- The Washington Times - Friday, May 27, 2005

Actor Albert, 99, dies of pneumonia

LOS ANGELES — Eddie Albert, the actor best known as the constantly befuddled city slicker-turned-farmer in television’s “Green Acres,” has died. He was 99.

Mr. Albert, who appeared in movies and television for more than 50 years, died of pneumonia Thursday at his home in the Pacific Palisades area, in the presence of his longtime caregivers and son Edward, family friend Dick Guttman said yesterday. Mr. Albert also had Alzheimer’s disease.

He achieved his greatest fame on “Green Acres” as Oliver Douglas, a New York lawyer who settles in a farm town with his glamorous wife, played by Eva Gabor, and finds himself perplexed by the antics of a host of rural residents, including a pig named Arnold Ziffel.

Mr. Albert was nominated for Academy Awards as supporting actor in “Roman Holiday” (1953) and “The Heartbreak Kid” (1972).

Romney vetoes stem-cell bill

BOSTON — Gov. Mitt Romney vetoed a bill yesterday to expand stem-cell experiments in Massachusetts because it would allow the cloning of human embryos — a practice he has called morally wrong.

However, the Democratic-controlled legislature passed the bill by a large enough margin to override his veto when lawmakers take up the measure again next week.

Mr. Romney, a Republican, supports research using either adult stem-cells or cells extracted from leftover frozen embryos from fertility clinics.

Senator placed under house arrest

MEMPHIS, Tenn. — State Sen. John Ford was placed under house arrest yesterday after prosecutors played a video of the lawmaker watching an undercover agent count out $10,000 and an audiotape of him threatening potential witnesses.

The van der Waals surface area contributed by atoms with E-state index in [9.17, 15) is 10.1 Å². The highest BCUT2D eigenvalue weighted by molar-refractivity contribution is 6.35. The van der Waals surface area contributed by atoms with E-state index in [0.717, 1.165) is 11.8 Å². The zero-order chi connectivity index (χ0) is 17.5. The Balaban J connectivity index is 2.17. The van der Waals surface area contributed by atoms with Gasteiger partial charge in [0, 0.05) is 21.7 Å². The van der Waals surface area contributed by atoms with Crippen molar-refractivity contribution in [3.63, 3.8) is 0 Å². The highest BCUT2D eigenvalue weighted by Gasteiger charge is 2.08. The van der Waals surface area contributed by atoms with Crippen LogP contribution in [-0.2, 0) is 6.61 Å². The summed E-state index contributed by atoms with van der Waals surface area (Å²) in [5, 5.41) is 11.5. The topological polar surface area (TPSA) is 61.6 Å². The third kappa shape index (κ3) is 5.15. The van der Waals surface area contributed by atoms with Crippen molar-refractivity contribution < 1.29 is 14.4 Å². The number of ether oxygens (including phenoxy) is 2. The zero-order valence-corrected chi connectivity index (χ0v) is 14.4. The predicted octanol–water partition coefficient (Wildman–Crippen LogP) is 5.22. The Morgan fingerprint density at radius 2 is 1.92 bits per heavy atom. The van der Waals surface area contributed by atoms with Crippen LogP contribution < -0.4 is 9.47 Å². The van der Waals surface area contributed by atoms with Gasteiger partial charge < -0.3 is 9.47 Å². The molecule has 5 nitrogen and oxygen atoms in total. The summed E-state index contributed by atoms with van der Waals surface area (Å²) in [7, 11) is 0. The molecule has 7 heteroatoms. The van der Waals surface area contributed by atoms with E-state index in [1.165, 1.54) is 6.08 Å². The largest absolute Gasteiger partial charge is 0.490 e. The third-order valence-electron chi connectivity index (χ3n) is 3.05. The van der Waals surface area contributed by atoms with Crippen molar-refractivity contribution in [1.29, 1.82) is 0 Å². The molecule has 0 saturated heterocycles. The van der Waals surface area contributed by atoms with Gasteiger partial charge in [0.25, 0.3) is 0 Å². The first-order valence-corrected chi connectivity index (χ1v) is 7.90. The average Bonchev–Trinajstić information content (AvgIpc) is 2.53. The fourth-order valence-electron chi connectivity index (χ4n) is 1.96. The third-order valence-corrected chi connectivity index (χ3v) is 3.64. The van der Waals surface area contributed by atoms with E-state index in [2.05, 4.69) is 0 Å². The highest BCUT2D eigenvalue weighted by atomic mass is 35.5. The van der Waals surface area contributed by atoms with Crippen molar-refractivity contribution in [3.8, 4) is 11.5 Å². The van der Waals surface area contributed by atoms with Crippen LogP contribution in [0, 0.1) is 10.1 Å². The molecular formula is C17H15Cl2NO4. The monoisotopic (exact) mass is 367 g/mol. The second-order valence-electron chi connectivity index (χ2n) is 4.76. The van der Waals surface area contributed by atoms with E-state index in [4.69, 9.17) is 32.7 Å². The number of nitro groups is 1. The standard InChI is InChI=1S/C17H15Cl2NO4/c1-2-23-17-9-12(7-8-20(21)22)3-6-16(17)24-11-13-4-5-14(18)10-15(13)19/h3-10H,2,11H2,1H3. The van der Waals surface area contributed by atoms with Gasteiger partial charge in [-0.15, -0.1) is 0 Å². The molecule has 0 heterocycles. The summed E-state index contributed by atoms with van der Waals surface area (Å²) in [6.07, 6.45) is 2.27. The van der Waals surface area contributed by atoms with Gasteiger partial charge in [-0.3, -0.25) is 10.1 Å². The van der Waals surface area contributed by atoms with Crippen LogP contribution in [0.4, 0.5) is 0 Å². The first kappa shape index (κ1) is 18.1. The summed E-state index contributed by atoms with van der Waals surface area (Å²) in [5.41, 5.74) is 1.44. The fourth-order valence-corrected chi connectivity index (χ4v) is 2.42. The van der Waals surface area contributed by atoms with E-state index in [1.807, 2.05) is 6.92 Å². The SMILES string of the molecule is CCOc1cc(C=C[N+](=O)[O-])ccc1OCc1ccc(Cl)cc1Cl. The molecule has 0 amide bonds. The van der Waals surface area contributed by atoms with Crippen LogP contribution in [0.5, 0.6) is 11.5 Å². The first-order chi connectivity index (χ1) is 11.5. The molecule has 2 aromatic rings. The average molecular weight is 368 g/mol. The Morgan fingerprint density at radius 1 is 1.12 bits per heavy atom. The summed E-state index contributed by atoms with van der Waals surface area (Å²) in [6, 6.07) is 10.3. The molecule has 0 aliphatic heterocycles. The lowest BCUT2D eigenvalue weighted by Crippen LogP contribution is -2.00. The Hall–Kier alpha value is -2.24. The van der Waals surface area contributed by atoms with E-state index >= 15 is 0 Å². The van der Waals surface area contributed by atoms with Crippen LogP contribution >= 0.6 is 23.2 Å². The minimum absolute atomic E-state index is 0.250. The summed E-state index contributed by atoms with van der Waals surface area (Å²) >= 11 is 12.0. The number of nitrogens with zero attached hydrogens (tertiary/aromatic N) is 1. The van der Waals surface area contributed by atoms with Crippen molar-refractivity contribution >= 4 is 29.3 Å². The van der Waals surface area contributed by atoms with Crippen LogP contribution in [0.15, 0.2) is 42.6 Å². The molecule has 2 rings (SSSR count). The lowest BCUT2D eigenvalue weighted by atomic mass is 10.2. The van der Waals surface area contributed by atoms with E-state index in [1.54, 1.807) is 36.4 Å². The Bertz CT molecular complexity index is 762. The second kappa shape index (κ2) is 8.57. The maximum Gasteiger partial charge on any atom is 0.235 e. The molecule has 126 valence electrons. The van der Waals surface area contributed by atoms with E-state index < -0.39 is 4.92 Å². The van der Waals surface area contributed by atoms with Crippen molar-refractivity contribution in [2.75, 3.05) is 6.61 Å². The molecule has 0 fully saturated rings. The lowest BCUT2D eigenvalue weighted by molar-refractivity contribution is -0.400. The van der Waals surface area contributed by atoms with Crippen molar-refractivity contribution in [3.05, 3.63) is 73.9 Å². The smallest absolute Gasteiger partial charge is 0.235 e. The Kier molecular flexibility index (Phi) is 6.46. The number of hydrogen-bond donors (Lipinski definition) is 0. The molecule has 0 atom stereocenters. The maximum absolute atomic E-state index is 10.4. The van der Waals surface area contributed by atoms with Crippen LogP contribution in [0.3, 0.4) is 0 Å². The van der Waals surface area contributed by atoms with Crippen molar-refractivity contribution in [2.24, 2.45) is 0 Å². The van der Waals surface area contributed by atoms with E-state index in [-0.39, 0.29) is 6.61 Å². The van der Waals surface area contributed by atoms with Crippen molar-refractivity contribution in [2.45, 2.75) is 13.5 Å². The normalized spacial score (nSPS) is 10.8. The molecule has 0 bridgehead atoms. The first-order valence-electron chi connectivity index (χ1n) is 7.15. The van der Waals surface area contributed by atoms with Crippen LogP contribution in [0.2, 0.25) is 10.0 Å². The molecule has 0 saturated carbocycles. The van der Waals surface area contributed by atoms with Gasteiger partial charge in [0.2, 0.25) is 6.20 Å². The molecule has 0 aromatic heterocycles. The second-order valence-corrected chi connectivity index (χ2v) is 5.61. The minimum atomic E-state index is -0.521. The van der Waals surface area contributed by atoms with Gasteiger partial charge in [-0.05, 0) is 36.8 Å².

The tapes were played at a bond hearing a day after Mr. Ford was charged as part of a two-year FBI sting operation nicknamed “Tennessee Waltz.” He is charged along with four other current and former state lawmakers with taking payoffs, but he alone is accused of threatening to kill witnesses.

U.S. Magistrate Diane Vescovo set bond at $20,000 and ordered Mr. Ford to remain under house arrest until his trial.

The other defendants were released Thursday without posting bond.

State Senate passes reparations bill

SACRAMENTO, Calif. — The state Senate voted to formally apologize for the deportation of thousands of Mexican Americans under a Great Depression-era program designed to create jobs for citizens.

Senators passed the measure 27-5 Thursday and sent it to the state Assembly for consideration.

About 2 million Hispanics, including 400,000 Californians, were sent to Mexico between 1929 and 1944 under the Hoover administration program, which was designed to free up jobs for U.S. citizens, said state Sen. Joe Dunn, the bill’s author.

Meanwhile, the Senate Appropriations Committee approved a separate bill, also sponsored by Mr. Dunn, to create a fund to pay reparations to surviving deportees who file claims.

Suspect continues standoff on crane

ATLANTA — A homicide suspect remained perched on an 18-story construction crane for a third day yesterday , holding police at bay and causing a spectacle in the heart of the city’s entertainment district.

A plea from his sister, offers of food and a plan to have him jump onto air bags hadn’t resolved the standoff.

The man, identified as Carl Edward Roland, got onto the crane about 5 p.m. Wednesday and told police he was thinking of killing himself by jumping, police spokesman Sgt. John Quigley said.

Mr. Roland is wanted by the Pinellas County, Fla., sheriff’s department in the death of ex-girlfriend Jennifer L. Gonzalez, 36. Her body was found Tuesday in a pond behind the apartment complex where she lived.

From wire dispatches and staff reports

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